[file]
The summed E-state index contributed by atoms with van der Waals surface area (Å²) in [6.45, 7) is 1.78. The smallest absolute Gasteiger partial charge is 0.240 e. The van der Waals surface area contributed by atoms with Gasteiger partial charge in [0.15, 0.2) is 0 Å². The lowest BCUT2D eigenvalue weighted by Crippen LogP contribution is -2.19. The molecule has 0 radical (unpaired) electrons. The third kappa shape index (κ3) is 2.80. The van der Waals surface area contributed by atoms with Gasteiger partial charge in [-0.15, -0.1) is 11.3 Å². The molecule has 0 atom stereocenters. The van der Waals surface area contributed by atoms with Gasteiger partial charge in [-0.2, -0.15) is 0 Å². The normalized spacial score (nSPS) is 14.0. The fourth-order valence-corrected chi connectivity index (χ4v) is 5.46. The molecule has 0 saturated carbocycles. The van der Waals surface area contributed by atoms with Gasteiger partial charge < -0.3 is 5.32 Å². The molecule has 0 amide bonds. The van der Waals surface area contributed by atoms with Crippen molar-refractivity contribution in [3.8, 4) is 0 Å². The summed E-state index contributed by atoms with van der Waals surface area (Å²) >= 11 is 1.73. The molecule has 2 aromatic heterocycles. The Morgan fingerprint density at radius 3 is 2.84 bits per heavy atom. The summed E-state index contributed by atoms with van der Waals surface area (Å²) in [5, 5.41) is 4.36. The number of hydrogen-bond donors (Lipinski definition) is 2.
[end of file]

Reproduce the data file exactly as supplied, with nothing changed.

The summed E-state index contributed by atoms with van der Waals surface area (Å²) in [6.45, 7) is 1.78. The smallest absolute Gasteiger partial charge is 0.240 e. The van der Waals surface area contributed by atoms with Gasteiger partial charge in [0.15, 0.2) is 0 Å². The lowest BCUT2D eigenvalue weighted by Crippen LogP contribution is -2.19. The molecule has 0 radical (unpaired) electrons. The third kappa shape index (κ3) is 2.80. The van der Waals surface area contributed by atoms with Gasteiger partial charge in [-0.15, -0.1) is 11.3 Å². The molecule has 0 atom stereocenters. The van der Waals surface area contributed by atoms with Gasteiger partial charge in [-0.2, -0.15) is 0 Å². The normalized spacial score (nSPS) is 14.0. The fourth-order valence-corrected chi connectivity index (χ4v) is 5.46. The molecule has 0 saturated carbocycles. The van der Waals surface area contributed by atoms with Gasteiger partial charge < -0.3 is 5.32 Å². The molecule has 0 amide bonds. The van der Waals surface area contributed by atoms with Crippen molar-refractivity contribution in [3.8, 4) is 0 Å². The summed E-state index contributed by atoms with van der Waals surface area (Å²) >= 11 is 1.73. The molecule has 2 aromatic heterocycles. The Morgan fingerprint density at radius 3 is 2.84 bits per heavy atom. The summed E-state index contributed by atoms with van der Waals surface area (Å²) in [5, 5.41) is 4.36. The number of hydrogen-bond donors (Lipinski definition) is 2.